Dear Book Lovers,

“I don’t protect my child from the world,” some parents say to me when we talk about children’s literature. I’m kind of taken aback. Probably, I hope, they mean they don’t try to isolate their child from the world. Not isolating the child I get, but what’s so bad about protecting?

In the Bible cities of any importance are walled. The walls protect the citizens from wild animals and marauding bandits. It is a disgrace for a city’s walls to be broken down, for it to be unable to protect its people. It is a sign of God’s disfavor.

But–and this is really important to notice–living within a walled city did not mean being cut off or isolated from the rest of the world. A city’s walls had gates. People and goods could come and go through the gates. But armies and raiding bandits were kept out. Domesticated animals came in. Lions and bears stayed out. There were some controls. It was a useful, productive way to live. The people who lived in the city were freer to pay attention to their lives. (I’m not saying that everyone who came through the gates was without malice and that mad dogs were never in the streets, but these were incidents.)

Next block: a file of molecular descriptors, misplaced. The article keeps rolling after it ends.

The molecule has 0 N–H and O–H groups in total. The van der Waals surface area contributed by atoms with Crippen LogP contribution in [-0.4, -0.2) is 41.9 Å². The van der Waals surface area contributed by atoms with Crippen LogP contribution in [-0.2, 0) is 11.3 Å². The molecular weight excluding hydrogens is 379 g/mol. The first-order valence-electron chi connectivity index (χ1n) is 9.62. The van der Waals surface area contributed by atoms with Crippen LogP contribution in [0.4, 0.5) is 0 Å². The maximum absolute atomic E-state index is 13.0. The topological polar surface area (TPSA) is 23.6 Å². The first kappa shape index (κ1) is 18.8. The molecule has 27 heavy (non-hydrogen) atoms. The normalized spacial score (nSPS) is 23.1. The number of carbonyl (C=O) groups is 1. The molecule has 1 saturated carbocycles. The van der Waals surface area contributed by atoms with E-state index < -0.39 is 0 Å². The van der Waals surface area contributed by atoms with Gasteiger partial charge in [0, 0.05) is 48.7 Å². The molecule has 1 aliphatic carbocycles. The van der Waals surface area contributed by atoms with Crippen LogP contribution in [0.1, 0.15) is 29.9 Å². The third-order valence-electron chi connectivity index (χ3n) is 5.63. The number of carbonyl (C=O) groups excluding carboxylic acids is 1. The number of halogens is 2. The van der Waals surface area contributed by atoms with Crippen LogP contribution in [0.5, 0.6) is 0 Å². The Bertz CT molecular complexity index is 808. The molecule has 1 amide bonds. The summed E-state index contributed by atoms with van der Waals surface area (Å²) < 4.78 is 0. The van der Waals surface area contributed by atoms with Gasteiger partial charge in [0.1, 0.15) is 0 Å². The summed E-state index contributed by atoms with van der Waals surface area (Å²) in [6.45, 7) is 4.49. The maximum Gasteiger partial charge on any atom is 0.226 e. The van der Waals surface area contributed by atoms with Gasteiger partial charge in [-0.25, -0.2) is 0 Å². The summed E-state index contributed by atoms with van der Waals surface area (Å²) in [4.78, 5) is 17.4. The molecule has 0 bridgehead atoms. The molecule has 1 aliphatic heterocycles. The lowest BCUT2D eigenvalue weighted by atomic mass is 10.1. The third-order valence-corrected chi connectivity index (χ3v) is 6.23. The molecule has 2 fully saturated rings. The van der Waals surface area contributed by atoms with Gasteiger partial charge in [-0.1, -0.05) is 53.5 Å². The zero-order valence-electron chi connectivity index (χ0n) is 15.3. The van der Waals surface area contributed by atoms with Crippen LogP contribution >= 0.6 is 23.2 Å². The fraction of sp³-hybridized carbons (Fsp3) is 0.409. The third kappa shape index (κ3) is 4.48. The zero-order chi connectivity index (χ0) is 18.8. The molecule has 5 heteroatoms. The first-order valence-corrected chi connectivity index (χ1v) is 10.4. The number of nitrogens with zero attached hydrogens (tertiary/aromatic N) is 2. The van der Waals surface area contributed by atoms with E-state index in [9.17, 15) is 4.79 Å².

The world, the flesh and the devil tell parents that kids need to be wised up, toughened up. “Exposing them to life without restriction will do it,” promises the world, the flesh and the devil. They lie. They want children to be without protection, without walls, so that they can carry off their hearts and minds and enslave them. Me? I say, “Let’s hear it for walls and good gates!”